Turtles, seabirds and whales in So.Carolina – 07/13/2005

  • October 30, 2013 at 1:41 am #830

    Wildlife biologists investigate turtle, seabird, whale deaths
    Strand incidents unrelated to red tide
    By Kelly Marshall
    The Sun News


    The deaths of a female pygmy sperm whale, several seabirds and
    loggerhead turtles found in Horry and Georgetown counties in the past
    several weeks have not been linked to red tide, an algaelike bloom
    that is spreading down the coast.

    At least two greater shearwaters, a species dying in large numbers
    along the Atlantic Coast, were found at Myrtle Beach State Park,
    interpretive ranger Ann Wilson said.

    About 19 loggerhead turtles, a Wilson’s storm-petrel and at least one
    pygmy sperm whale have been found in different locations along the
    Grand Strand, according to park rangers.

    Wildlife biologists have not determined the exact cause of death for
    the whale and cannot say what is causing the turtles or birds to
    become ill.

    Some of the turtles have been sent to the S.C. Aquarium in Charleston
    for rehabilitation.

    Tests still are being done on the seabirds and the pygmy sperm whale
    to determine an exact cause of death.

    “You have to look at trends over the years to see if you have a large
    amount [of strandings] for this year,” said Wayne McFee, a marine
    biologist with the National Oceanic and Atmospheric Administration’s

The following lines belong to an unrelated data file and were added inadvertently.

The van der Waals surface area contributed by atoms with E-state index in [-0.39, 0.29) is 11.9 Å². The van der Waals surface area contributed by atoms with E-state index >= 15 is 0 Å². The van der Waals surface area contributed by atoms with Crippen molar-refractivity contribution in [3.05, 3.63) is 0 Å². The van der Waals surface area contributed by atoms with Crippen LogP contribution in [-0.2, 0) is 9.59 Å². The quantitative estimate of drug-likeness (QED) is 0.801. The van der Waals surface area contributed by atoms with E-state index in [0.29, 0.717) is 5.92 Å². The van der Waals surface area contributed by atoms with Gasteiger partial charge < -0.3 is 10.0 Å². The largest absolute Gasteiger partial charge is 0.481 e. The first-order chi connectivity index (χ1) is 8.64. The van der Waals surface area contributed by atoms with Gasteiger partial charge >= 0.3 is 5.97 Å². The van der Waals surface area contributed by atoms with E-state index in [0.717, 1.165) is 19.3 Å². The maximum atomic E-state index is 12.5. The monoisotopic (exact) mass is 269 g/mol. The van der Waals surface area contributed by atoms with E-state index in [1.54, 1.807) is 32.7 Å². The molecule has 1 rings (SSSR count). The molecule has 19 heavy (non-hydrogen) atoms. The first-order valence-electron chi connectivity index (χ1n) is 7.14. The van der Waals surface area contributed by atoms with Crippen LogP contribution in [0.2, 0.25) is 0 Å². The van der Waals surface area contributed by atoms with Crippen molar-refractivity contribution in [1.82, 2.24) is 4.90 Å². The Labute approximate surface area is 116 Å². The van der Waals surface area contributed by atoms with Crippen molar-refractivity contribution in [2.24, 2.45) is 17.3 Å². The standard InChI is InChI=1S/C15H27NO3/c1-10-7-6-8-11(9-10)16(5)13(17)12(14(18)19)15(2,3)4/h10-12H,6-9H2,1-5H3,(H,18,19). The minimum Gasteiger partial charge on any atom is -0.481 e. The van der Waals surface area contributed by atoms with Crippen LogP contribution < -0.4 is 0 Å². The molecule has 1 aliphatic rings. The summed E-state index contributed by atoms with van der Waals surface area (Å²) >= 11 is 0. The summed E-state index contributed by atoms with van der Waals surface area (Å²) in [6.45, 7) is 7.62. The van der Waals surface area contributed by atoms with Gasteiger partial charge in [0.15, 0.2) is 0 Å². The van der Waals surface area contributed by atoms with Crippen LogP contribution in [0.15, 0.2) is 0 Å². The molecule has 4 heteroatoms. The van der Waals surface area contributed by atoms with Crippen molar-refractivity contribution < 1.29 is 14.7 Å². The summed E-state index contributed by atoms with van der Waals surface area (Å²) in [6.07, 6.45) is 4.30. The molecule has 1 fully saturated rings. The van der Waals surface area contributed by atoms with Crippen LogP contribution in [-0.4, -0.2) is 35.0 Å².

National Ocean Service. “We didn’t have any large numbers of mammals
    to wash up. We’ve had kind of a quiet year.”

    The whale found at Sand Island recently had given birth, McFee said.
    She was about 11 feet long and was alive when found. The calf was not

    The whale had an empty stomach and was covered in parasites, he said.
    She might have become ill and been swept in by the tide, McFee said.

    Wildlife biologists in several areas still are studying what killed a
    large number of seabirds this year. Since June 12, more than 500 dead
    seabirds have been reported from Maryland to Florida.

    Wildlife pathologists did not find any signs that the birds were
    poisoned, said John Gallegos, a wildlife biologist with the Back Bay
    National Wildlife Refuge in Virginia Beach, Va.

    Some of the birds appeared malnourished, he said.

    “We have gotten e-mails from fishermen saying the shearwaters are
    coming unusually close to the boats and trying to get to bait in the
    containers,” he said. “That could be a sign that there is a food

    Reports of dead shearwaters have come from the Outer Banks of North
    Carolina, as well as Myrtle Beach and Hilton Head Island.

    Almost 200 birds have washed up in South Carolina, said Diane Duncan,
    an ecologist with the U.S. Fish and Wildlife Service in Charleston.

    Tests on two of the birds ruled out toxins found in red tide, Duncan

    Despite some turtle strandings, turtle watchers have been encouraged
    by nesting activity on local beaches.

    Two new nests were found at 26th Avenue South in Myrtle Beach early
    Tuesday morning, Wilson said. The nests were moved to Myrtle Beach
    State Park to protect the eggs, Wilson said.

    “In 11 years, we have had only one other time when there were two
    nests laid [close together],” Wilson said.

    More than 32 nests have been found in Horry and Georgetown counties
    this year.

    Last year, which was considered to be the worst on record, 40 nests
    were found from North Inlet to the N.C.-S.C. border.

    “We’re doing better than last year,” Wilson said. “Last year, we
    broke the record in a negative way.”

    Turtle nesting season started in June and will continue through early

    The Associated Press contributed to this report

The forum ‘Strange Animal Deaths’ is closed to new topics and replies.